Lighting the touch-paper: increasing MPs’ pay

MPs’ pay remains a highly controversial issue, despite the establishment of the Independent Parliamentary Standards Authority in the wake of the expenses scandal. Recent IPSA proposals to increase pay have sparked fierce reaction. Matt Korris of the Hansard Society argues that pay needs to be based on a dispassionate assessment of the work of MPs, but also take into account the nation’s current economic circumstances.


Increasing MPs’ pay is rarely a popular move outside Westminster. Credit: 401(K) 2013 (CC BY-SA 2.0)

Few topics light the blue touch-paper of political controversy as easily as MPs’ pay, but last month’s proposal for a substantial salary increase during a period of austerity has made it even more contentious. At a time of such low public confidence in politics and politicians, is this really the time to introduce such a dramatic change?

The proposal comes from IPSA, the Independent Parliamentary Standards Authority responsible for MPs’ pay and expenses, which has a statutory obligation to review salaries ahead of each new Parliament. IPSA has spent the last year consulting on MPs’ pay and pensions before the recent announcement of a further consultation on a salary increase of £6,300 (from 2015) combined with changes to make their pension less generous. At a net additional cost of £500,000 a year, it is not hard to see why the package has been controversial.

Sir Ian Kennedy, the Chair of IPSA, said in a recent speech that ‘given that there has never been a good time, this is as good a time as ever’ to deal with the pay issue. He has certainly got the first bit right, but given the wider financial and political circumstances the timing seems far from ideal.

Public confidence in politicians is already low. The Hansard Society’s latest Audit of Political Engagement reported that the public’s satisfaction with MPs in general (just 23% are satisfied) and their own MP (34%) are at the lowest levels in the last decade. To raise MPs’ salaries by 9% while the rest of the public sector is enduring a salary freeze or is restricted to very modest increases threatens to be a seriously damaging decision, as people’s attitudes towards politicians already border on contempt.

The risk is that MPs may pay a serious price for a decision not of their own making. There is a danger that the proposed increase is implemented by IPSA but the politicians seek different ways to avoid taking the flak for it; some MPs have already suggested that they will refuse to take the salary increase. But it will do politics no good if candidates compete in a race to the bottom at the next general election to see who will take the least salary. The pressure of such competition could restrict the pool of potential candidates to people already wealthy enough to make such pledges.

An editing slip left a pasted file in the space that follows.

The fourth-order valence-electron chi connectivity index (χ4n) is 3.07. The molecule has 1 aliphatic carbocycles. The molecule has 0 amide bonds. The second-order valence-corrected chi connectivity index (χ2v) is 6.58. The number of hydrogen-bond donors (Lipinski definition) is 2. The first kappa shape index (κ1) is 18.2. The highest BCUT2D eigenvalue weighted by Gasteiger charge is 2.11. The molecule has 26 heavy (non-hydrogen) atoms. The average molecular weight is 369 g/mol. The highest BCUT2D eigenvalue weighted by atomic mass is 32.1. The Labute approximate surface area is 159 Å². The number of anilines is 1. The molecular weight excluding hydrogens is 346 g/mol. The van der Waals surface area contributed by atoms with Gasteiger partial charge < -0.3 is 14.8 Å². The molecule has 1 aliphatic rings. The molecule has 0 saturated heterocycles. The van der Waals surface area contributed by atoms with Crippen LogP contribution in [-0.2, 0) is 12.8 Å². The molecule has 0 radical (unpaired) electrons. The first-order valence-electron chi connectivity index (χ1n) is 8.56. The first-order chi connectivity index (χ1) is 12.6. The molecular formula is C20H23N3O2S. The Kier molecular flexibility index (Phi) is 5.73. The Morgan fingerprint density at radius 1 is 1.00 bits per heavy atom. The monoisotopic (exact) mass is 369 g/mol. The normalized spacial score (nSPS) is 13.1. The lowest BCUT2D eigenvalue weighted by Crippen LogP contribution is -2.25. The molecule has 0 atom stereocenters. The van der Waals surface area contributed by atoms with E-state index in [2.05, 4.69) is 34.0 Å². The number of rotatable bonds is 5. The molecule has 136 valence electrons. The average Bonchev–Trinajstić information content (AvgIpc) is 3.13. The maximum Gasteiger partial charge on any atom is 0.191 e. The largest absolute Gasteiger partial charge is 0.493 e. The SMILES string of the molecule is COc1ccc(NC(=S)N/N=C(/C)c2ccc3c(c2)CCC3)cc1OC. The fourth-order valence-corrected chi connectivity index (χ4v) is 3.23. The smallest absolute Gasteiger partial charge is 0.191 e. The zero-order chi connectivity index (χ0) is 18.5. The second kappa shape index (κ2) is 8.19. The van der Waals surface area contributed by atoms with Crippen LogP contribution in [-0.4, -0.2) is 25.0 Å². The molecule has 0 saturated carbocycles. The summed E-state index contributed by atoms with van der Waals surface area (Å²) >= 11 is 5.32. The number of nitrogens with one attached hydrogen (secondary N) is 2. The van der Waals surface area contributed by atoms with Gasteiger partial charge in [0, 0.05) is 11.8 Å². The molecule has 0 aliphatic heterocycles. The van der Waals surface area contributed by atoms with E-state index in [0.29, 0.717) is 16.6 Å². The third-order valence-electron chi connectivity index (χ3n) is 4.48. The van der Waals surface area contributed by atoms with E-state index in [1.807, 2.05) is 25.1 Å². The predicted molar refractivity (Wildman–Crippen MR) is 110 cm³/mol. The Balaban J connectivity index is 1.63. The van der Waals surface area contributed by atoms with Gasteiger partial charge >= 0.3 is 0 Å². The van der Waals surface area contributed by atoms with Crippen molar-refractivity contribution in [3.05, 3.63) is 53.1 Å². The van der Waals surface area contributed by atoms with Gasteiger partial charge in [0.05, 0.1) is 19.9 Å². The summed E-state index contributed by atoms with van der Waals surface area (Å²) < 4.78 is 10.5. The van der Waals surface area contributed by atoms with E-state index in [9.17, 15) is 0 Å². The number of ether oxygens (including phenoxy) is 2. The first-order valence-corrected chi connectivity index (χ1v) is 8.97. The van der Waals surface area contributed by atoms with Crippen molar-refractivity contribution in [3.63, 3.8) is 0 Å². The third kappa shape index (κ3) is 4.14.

Part of the problem in this debate about parliamentary pay is the vexed question of how we value the role and work of MPs and what the public want and expect from them. Our focus group research in the last two years shows that the public are not just concerned about the work that MPs do, but also about the standards they set. However unfair it may be, much of the public hold politicians to a higher standard than they hold themselves. They want them to behave better than the general public, to set a lead, and to treat it not as a job or a career, but as a vocation.

And yet, research into the experiences and views of the 2010 intake of MPs suggests that they do make considerable sacrifices. New MPs are on average working nearly 70 hours a week, often including weekends. More than half (56%) of them took a pay cut on getting elected and almost a third (31%) took a pay cut of more than £30,000 a year or more. They have not come into politics for the money and the pay was not a deterrent: they were clear they knew what they were signing up for and they didn’t complain about the situation. But until the public have a better understanding of the realities of MPs’ work and lives, they are unlikely to look favourably on a pay increase.

So, is there a way to resolve the pay dilemma? The most promising avenue is that IPSA has already explicitly recognised that one of its fundamental responsibilities is a ‘restoration of public confidence in MPs’ pay’. To ensure some level of public confidence, IPSA need to make not just a dispassionate assessment of the work and value of MPs, but set their decision in the wider political and economic context. IPSA could therefore justifiably argue that on the basis of the evidence an increase is appropriate after 2015, but that the current circumstances simply do not allow for it. An increase could be postponed until the economic conditions, if not the political ones, had improved.

There is an important debate that needs to be had about the role and work of an MP and the value that attaches to that role. It will not be an easy one to have, nor will a salary increase ever be anything but unpopular, but having it at a time of wider prosperity might reduce the damage to public satisfaction that will result.

This post originally appeared on the Political Studies Association blog. It represents the views of the author, not those of Democratic Audit or the London School of Economics.

Matt Korris is a Senior Researcher at the Hansard Society. He co-authored the Law in the Making study and his current work includes analysis of the legislative process and studying methods of engagement between Parliament, Government and the public. Prior to joining the Hansard Society, Matt worked for three years as a Researcher/Parliamentary Assistant for a Labour MP and Select Committee Chair; managing the Westminster office, preparing newsletters, briefings and speaking notes. He has also worked for both the research and procurement teams at the Training and Development Agency for Schools.

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